WASHINGTON, April 10, 2013 /PRNewswire-USNewswire/ -- For 50 years ACDI/VOCA's stock-in-trade has been agricultural development and food security. In 2003 we were called "the premier agricultural development NGO in the world" by USAID Administrator Andrew Natsios. In line with our longstanding commitment to the toughest, most intractable development challenge, feeding the world while improving livelihoods of the vast majority of the poor, we support food aid.
In Uganda, where over 20 percent of households faced food insecurity in 2005, our Food for Peace program provided rations to a vulnerable population of almost 130,000 people living with HIV/AIDs. Beyond handouts, it trained 170,000 farmers in production and nutrition to foster food security, increased income and health.
Some are calling for widespread food aid reform, but we do not agree. Today's diverse system allows organizations like ours the flexibility to use appropriate tools. Abruptly cutting funds or unraveling established programs will deplete our toolbox and disrupt aid to those who need it most.
It's Not Just Food Food aid goes beyond providing staples to the hungry. Our activities target nutrition of pregnant and lactating women, train farmers to improve farm yields and build resilience to disasters.
Besides being effective, food aid is cheap and popular. It costs less than one-tenth of one percent of the U.S. budget, and over 90 percent of Americans think fighting world hunger is an important foreign policy goal, according to the Chicago Council on Global Affairs.
Don't Limit Food Aid Methods Critics want to end sourcing food in the U.S. to distribute or monetize abroad. Instead, they'd like all food aid to be sourced locally or regionally overseas, e.g., buying food in Uganda to distribute in the Horn of Africa. When executed with care, local sourcing can multiply benefits, building lasting food security by supporting farmers and developing local markets. In fact ACDI/VOCA implements programs that help farmers in countries like Rwanda produce quality product at scale to sell to the World Food Program for local distribution.
However, local procurement is not necessarily the most effective or efficient approach. In 2012 the International Disaster Assistance's local purchase program spent $2,863 per metric ton while the price of PL 480 Title II U.S.-sourced food aid was only $1,188. Also, food aid sourced locally or regionally may be of subpar quality. In short, one method is not intrinsically better than the other. Effective food aid depends on well-designed, adequately funded programs of both kinds.
We're not the only ones who feel this way. In a letter to President Obama, 21 senators wrote: "Food aid programs have enjoyed strong bipartisan support for nearly 60 years because they work." The letter continued, "Our country has the largest and most diverse, reliable and effective food assistance programs in the world."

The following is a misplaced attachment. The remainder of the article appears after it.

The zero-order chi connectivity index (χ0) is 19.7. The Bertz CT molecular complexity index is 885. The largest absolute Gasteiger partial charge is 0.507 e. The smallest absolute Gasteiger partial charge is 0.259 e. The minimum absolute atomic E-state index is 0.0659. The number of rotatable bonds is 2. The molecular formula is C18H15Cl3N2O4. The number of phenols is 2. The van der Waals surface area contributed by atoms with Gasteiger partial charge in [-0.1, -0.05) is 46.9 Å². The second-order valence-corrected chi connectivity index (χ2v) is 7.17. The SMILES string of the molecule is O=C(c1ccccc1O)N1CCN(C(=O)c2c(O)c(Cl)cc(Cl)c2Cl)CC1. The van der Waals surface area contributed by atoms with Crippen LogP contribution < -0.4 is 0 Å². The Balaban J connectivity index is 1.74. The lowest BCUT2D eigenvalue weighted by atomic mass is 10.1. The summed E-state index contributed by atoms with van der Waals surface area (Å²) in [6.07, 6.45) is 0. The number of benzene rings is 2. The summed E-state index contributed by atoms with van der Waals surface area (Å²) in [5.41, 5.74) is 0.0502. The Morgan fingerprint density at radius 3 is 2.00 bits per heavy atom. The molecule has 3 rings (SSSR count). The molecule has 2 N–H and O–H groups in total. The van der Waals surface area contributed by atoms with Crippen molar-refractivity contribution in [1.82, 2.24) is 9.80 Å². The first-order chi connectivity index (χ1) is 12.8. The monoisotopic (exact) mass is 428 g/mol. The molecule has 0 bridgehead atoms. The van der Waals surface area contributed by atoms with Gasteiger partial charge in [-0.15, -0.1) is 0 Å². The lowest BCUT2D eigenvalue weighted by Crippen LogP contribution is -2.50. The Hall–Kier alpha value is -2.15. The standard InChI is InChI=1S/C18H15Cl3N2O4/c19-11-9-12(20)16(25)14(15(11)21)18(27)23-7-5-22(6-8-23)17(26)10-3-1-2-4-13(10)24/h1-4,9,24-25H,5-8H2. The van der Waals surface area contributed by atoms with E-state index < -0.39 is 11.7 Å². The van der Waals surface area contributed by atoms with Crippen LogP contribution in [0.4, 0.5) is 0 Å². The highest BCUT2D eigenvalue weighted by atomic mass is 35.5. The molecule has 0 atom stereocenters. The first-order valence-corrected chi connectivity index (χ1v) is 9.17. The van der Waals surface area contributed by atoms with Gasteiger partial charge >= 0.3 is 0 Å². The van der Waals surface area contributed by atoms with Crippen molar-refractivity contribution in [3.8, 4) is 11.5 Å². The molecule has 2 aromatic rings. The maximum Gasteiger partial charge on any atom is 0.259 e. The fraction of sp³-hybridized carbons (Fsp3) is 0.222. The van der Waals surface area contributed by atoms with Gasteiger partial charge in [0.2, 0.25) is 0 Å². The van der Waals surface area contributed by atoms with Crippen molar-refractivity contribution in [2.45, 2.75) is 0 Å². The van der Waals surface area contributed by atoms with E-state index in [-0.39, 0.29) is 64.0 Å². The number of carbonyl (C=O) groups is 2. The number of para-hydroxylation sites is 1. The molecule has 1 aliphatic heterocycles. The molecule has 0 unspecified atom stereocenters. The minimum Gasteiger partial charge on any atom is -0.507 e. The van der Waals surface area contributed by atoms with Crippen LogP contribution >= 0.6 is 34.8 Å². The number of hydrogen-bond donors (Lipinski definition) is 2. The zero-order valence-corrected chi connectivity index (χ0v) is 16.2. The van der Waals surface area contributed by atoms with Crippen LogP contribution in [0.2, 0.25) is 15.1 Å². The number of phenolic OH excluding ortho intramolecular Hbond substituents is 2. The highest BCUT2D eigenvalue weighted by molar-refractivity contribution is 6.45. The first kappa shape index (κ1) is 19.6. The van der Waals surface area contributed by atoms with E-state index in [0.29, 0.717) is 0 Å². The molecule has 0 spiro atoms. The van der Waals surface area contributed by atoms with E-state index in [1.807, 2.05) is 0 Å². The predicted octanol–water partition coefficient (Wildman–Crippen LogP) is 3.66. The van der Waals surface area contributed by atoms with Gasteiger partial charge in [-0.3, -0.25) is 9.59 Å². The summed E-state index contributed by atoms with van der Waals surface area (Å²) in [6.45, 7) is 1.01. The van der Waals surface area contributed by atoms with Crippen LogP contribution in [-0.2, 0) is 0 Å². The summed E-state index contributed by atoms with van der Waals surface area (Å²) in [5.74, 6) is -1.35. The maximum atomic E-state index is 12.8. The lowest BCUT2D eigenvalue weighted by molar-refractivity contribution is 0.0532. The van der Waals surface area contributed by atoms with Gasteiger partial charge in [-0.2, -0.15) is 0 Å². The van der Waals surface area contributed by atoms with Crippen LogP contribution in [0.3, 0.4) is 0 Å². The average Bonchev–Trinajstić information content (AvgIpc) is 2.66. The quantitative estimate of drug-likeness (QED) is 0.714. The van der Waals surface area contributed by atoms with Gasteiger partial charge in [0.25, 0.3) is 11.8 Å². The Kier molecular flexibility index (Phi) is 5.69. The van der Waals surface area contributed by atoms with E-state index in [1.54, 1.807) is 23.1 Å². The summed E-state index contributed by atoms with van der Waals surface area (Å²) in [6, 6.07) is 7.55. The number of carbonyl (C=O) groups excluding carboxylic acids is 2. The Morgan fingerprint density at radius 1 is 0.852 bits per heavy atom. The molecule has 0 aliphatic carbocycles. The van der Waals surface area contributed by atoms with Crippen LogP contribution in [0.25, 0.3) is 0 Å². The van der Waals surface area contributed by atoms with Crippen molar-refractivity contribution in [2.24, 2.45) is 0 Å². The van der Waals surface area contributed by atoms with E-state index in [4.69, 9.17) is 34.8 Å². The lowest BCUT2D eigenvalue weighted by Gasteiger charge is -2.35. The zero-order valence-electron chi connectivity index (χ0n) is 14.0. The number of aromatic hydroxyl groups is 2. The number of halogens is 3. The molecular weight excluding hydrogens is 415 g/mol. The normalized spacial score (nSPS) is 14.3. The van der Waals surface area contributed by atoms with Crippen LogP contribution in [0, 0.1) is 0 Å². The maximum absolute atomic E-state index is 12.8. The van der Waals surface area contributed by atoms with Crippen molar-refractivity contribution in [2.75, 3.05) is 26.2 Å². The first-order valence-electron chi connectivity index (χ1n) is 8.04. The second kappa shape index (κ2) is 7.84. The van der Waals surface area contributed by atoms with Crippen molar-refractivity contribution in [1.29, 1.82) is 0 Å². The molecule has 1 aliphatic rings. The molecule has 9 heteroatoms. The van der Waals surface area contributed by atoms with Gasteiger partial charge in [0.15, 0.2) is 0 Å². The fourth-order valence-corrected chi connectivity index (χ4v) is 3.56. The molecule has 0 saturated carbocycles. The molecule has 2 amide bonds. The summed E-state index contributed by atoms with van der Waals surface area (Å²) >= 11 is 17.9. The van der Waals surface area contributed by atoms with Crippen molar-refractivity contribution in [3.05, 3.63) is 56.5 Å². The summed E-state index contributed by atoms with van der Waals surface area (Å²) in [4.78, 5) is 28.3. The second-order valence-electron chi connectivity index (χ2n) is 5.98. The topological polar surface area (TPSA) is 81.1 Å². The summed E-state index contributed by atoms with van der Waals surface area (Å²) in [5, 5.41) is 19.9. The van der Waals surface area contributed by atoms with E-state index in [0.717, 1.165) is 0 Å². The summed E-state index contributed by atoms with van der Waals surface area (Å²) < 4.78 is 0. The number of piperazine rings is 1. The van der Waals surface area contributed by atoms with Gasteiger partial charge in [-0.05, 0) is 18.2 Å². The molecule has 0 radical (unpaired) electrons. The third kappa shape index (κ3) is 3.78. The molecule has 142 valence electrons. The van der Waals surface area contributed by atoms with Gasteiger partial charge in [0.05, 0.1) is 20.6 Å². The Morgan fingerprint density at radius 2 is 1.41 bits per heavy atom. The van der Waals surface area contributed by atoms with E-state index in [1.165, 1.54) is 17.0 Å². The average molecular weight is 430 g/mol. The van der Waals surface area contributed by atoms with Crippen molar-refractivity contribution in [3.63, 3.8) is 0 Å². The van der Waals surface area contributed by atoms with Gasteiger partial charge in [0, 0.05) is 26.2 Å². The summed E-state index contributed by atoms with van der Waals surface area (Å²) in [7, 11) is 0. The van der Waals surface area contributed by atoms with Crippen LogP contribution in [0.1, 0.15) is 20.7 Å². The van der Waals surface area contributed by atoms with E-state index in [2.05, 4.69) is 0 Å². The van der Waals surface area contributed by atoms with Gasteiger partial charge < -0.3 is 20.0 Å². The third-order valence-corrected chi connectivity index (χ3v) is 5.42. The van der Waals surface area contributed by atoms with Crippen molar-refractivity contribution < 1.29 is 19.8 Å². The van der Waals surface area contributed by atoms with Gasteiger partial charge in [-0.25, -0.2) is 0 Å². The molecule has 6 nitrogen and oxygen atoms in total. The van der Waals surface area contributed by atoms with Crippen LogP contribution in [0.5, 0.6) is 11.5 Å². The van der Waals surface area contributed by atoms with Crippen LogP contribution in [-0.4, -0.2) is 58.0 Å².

Five Myths of Food Aid
Myth 1: Food aid from the U.S. takes longer to get to its destination than when it's regionally sourced.
Fact: Regional shipping can be both expensive and arduous. Infrastructure, and particularly roads, in developing countries often hampers delivery of locally sourced food aid, according to a Department of Transportation study, and customs systems unaccustomed to processing large shipments of commodity can present bottlenecks.
Myth 2: It's cheaper and more efficient to buy food locally.
Fact: It can be cheaper to purchase in the U.S. because of the efficiency of American agriculture. Further sourcing locally can create market bubbles that raise the price of commodities. (Introducing a massive amount of commodity from the States can be disruptive too—see below.) However, if the right commodity is available and it is cheaper and faster, local procurement should be considered.
Myth 3: Food aid resources are fungible—they can either support U.S. or foreign purchase.
Fact: U.S. agriculture and shipping interests constitute a powerful lobby for the current food aid system. Given our political system, it is likely that funding for cash outlays for local purchase would diminish.
Myth 4: Food aid is wasteful.
Fact: Above all food aid should not be wasteful, but some food aid interventions are desperate measures and overhead costs are a reality. The diversity of food aid tools enables the selection of appropriate and efficient options for each scenario.
Myth 5: Monetization disrupts markets.
Fact: Monetization, or the sale of U.S. commodities in developing countries to fund programs, is designed to avoid market disruption. Rigorous Bellmon Analyses are conducted to preclude such market shocks. If necessary commodity is sold in a third country, gradually or in small lots. Monetization can improve food quality and quantity in a country and ease credit and price constraints in-country on that commodity while it funds development programs. It can also create markets for U.S. crops like prized hard red winter wheat unavailable locally.